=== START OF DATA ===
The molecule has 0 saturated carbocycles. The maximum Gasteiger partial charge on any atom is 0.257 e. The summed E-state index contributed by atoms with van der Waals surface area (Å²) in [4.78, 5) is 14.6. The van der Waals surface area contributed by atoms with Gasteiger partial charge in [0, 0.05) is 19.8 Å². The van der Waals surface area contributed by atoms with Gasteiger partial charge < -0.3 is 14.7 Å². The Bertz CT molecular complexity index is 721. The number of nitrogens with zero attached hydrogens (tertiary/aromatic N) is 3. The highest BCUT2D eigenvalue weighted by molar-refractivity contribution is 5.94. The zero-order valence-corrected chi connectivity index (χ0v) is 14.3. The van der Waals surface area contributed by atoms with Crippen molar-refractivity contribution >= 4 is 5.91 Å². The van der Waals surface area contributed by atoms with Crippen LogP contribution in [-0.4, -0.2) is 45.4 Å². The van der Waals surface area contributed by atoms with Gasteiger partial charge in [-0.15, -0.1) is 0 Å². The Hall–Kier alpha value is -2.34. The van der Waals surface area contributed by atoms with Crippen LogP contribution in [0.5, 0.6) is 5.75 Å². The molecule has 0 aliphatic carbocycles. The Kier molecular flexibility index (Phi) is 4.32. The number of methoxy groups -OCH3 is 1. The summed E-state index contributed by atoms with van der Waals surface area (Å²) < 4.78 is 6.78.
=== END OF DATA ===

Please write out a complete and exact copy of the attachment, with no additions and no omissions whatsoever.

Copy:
The molecule has 0 saturated carbocycles. The maximum Gasteiger partial charge on any atom is 0.257 e. The summed E-state index contributed by atoms with van der Waals surface area (Å²) in [4.78, 5) is 14.6. The van der Waals surface area contributed by atoms with Gasteiger partial charge in [0, 0.05) is 19.8 Å². The van der Waals surface area contributed by atoms with Gasteiger partial charge < -0.3 is 14.7 Å². The Bertz CT molecular complexity index is 721. The number of nitrogens with zero attached hydrogens (tertiary/aromatic N) is 3. The highest BCUT2D eigenvalue weighted by molar-refractivity contribution is 5.94. The zero-order valence-corrected chi connectivity index (χ0v) is 14.3. The van der Waals surface area contributed by atoms with Crippen molar-refractivity contribution >= 4 is 5.91 Å². The van der Waals surface area contributed by atoms with Crippen LogP contribution in [-0.4, -0.2) is 45.4 Å². The van der Waals surface area contributed by atoms with Gasteiger partial charge in [-0.15, -0.1) is 0 Å². The Hall–Kier alpha value is -2.34. The van der Waals surface area contributed by atoms with Crippen LogP contribution in [0.5, 0.6) is 5.75 Å². The molecule has 0 aliphatic carbocycles. The Kier molecular flexibility index (Phi) is 4.32. The number of methoxy groups -OCH3 is 1. The summed E-state index contributed by atoms with van der Waals surface area (Å²) < 4.78 is 6.78.